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Subject:  Re: Interesting article on deflation Date:  10/28/2001  7:53 PM
Author:  markr33 Number:  54218 of 883311

The redemption value of an I-bond is determined by successively multiplying its face value by a composite rate that changes every six months.

This composite rate is essentially the sum of the bond's fixed rate plus the inflation rate for the period. Although the real composite rate could be negative during periods of high deflation, according to the Treasury will never set the composite rate below zero, thus preserving any earnings from previous periods.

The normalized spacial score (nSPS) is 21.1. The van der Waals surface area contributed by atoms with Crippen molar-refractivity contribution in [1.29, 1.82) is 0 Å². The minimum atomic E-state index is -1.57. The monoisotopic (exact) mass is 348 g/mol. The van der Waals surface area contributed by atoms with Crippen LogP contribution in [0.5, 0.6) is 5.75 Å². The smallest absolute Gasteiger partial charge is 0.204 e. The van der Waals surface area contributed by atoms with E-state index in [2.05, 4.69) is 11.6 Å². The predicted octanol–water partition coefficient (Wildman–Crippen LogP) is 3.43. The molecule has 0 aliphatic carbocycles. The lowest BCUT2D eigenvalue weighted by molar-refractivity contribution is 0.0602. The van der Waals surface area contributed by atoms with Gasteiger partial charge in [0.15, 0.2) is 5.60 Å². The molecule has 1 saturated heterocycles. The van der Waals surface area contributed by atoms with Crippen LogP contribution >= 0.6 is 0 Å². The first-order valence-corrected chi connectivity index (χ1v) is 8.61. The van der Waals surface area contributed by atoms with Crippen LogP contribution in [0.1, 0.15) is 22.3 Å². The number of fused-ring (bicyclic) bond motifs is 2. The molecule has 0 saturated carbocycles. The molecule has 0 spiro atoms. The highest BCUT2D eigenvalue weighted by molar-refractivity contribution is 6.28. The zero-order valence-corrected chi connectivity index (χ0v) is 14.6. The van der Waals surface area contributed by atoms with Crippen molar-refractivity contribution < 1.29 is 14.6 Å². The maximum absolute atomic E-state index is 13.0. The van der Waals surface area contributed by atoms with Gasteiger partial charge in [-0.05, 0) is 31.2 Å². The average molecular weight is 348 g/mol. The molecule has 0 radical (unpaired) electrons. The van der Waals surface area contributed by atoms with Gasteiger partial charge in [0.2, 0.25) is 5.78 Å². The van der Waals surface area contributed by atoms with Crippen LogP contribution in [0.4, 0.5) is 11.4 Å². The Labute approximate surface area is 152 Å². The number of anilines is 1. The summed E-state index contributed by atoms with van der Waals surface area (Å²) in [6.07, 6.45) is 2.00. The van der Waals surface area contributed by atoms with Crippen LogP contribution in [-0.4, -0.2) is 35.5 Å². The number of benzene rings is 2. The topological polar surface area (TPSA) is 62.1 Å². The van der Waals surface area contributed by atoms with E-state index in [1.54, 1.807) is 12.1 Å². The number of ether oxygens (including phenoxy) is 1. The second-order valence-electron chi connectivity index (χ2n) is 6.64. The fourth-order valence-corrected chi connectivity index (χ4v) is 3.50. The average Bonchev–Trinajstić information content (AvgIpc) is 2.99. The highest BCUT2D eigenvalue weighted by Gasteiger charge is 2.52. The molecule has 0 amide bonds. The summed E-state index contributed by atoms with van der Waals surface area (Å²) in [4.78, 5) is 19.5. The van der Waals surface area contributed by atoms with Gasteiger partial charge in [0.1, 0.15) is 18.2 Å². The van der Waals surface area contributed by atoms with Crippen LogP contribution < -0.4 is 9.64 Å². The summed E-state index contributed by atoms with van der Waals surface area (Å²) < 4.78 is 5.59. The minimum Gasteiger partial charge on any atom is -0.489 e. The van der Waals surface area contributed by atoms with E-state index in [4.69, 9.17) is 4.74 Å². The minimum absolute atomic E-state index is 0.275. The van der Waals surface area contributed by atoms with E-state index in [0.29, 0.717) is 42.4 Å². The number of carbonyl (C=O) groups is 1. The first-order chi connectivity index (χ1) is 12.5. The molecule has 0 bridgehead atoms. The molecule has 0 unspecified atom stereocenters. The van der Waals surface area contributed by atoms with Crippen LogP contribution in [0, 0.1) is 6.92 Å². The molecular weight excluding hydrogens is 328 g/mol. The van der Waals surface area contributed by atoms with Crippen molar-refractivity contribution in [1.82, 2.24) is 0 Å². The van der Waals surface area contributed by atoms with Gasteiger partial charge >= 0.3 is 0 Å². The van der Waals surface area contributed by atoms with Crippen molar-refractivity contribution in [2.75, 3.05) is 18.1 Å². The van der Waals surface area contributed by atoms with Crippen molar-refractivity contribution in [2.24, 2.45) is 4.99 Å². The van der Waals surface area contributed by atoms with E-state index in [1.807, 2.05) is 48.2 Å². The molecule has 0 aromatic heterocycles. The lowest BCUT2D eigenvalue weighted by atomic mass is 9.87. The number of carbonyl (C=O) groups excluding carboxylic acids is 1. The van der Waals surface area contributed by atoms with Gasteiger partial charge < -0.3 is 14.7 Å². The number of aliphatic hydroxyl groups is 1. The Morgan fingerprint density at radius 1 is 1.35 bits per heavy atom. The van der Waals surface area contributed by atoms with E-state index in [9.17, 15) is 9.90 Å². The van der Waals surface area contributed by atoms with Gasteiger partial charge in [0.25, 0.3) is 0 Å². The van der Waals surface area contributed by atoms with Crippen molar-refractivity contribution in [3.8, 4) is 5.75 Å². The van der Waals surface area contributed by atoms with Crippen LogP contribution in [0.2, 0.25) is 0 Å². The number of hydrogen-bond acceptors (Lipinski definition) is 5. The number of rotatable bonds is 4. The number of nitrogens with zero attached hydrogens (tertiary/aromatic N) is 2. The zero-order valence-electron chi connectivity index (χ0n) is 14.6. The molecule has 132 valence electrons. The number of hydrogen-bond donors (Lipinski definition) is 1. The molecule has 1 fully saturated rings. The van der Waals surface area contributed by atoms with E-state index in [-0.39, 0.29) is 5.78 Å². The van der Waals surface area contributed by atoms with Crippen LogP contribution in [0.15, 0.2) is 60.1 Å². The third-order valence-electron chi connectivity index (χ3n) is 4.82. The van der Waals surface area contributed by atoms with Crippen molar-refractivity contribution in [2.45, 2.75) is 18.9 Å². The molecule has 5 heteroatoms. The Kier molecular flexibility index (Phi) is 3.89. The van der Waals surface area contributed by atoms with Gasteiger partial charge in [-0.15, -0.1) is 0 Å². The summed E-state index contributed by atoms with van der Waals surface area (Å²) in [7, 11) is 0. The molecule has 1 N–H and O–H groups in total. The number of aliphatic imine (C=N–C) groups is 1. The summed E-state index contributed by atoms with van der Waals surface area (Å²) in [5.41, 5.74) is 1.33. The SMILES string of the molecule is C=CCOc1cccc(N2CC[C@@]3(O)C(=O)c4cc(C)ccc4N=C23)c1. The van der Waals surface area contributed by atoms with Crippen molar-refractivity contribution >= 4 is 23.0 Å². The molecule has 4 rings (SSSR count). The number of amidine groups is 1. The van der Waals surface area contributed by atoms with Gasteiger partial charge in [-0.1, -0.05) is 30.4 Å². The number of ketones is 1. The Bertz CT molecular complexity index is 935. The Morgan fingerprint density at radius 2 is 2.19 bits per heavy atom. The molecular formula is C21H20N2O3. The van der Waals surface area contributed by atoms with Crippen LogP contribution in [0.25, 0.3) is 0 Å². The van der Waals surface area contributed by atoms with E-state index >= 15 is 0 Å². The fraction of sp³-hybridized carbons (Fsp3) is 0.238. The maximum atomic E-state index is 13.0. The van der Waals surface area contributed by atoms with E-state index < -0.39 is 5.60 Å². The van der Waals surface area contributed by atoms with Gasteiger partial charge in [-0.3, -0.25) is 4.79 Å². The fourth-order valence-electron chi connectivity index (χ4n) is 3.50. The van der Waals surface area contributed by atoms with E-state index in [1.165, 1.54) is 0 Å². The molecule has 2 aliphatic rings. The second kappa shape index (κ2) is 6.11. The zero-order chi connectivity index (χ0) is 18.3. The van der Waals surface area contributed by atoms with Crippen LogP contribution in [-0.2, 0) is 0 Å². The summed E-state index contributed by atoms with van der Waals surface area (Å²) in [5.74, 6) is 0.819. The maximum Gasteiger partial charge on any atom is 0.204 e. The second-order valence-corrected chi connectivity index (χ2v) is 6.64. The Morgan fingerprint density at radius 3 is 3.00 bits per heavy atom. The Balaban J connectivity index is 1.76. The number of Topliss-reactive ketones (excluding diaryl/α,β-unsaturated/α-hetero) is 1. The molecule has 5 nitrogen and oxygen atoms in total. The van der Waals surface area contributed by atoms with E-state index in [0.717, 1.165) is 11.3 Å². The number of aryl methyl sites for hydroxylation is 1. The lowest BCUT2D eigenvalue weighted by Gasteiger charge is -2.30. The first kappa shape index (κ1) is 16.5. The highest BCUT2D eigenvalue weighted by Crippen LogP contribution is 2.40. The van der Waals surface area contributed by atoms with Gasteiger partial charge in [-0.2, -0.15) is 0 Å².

To illustrate, suppose the real composite rates are 6.00%, 2.00%, -4.00%, and -8.00% during four successive six-month periods.

The oversimplified redemption value of a $1000 I-bond would then be $1000 x 1.03 x 1.01 x 1.00 x 1.00 = $1040.30.

Aha ... I see. So they weren't as good a deal as I thought. In any case, I don't expect any rampant deflation in the next decade or so. Seems to me that interest rates can only be lowered to about zero before they can only rise again.

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